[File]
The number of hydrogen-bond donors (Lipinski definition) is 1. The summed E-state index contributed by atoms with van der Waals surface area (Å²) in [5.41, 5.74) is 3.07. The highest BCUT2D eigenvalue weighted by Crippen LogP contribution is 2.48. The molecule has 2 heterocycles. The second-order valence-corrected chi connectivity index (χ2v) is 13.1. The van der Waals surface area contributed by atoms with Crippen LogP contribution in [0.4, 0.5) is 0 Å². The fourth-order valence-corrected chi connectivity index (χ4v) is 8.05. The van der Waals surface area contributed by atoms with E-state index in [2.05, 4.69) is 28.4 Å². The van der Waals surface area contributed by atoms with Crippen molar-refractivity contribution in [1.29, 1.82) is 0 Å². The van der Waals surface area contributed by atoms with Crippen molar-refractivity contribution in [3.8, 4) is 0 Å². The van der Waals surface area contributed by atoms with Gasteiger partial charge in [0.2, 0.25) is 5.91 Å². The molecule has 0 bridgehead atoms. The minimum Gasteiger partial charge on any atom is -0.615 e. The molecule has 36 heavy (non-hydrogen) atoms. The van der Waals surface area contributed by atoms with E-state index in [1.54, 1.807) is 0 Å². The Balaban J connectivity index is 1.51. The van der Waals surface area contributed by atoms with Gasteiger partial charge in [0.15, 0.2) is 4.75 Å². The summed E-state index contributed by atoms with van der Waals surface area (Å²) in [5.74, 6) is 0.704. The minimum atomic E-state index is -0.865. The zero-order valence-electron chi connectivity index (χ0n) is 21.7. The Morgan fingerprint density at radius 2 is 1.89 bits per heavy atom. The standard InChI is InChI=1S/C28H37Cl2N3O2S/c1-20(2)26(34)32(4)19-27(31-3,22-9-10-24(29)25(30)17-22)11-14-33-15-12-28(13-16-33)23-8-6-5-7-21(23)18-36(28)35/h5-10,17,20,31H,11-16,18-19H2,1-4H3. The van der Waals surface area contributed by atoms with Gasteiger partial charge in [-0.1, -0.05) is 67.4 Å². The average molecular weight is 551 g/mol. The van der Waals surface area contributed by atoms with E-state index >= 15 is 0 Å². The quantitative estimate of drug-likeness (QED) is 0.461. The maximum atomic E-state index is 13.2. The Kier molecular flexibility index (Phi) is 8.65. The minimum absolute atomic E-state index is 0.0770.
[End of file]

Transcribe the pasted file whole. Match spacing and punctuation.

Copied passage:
The number of hydrogen-bond donors (Lipinski definition) is 1. The summed E-state index contributed by atoms with van der Waals surface area (Å²) in [5.41, 5.74) is 3.07. The highest BCUT2D eigenvalue weighted by Crippen LogP contribution is 2.48. The molecule has 2 heterocycles. The second-order valence-corrected chi connectivity index (χ2v) is 13.1. The van der Waals surface area contributed by atoms with Crippen LogP contribution in [0.4, 0.5) is 0 Å². The fourth-order valence-corrected chi connectivity index (χ4v) is 8.05. The van der Waals surface area contributed by atoms with E-state index in [2.05, 4.69) is 28.4 Å². The van der Waals surface area contributed by atoms with Crippen molar-refractivity contribution in [1.29, 1.82) is 0 Å². The van der Waals surface area contributed by atoms with Crippen molar-refractivity contribution in [3.8, 4) is 0 Å². The van der Waals surface area contributed by atoms with Gasteiger partial charge in [0.2, 0.25) is 5.91 Å². The molecule has 0 bridgehead atoms. The minimum Gasteiger partial charge on any atom is -0.615 e. The molecule has 36 heavy (non-hydrogen) atoms. The van der Waals surface area contributed by atoms with E-state index in [1.54, 1.807) is 0 Å². The Balaban J connectivity index is 1.51. The van der Waals surface area contributed by atoms with Gasteiger partial charge in [0.15, 0.2) is 4.75 Å². The summed E-state index contributed by atoms with van der Waals surface area (Å²) in [5.74, 6) is 0.704. The minimum atomic E-state index is -0.865. The zero-order valence-electron chi connectivity index (χ0n) is 21.7. The Morgan fingerprint density at radius 2 is 1.89 bits per heavy atom. The standard InChI is InChI=1S/C28H37Cl2N3O2S/c1-20(2)26(34)32(4)19-27(31-3,22-9-10-24(29)25(30)17-22)11-14-33-15-12-28(13-16-33)23-8-6-5-7-21(23)18-36(28)35/h5-10,17,20,31H,11-16,18-19H2,1-4H3. The van der Waals surface area contributed by atoms with Gasteiger partial charge in [-0.1, -0.05) is 67.4 Å². The average molecular weight is 551 g/mol. The van der Waals surface area contributed by atoms with E-state index >= 15 is 0 Å². The quantitative estimate of drug-likeness (QED) is 0.461. The maximum atomic E-state index is 13.2. The Kier molecular flexibility index (Phi) is 8.65. The minimum absolute atomic E-state index is 0.0770.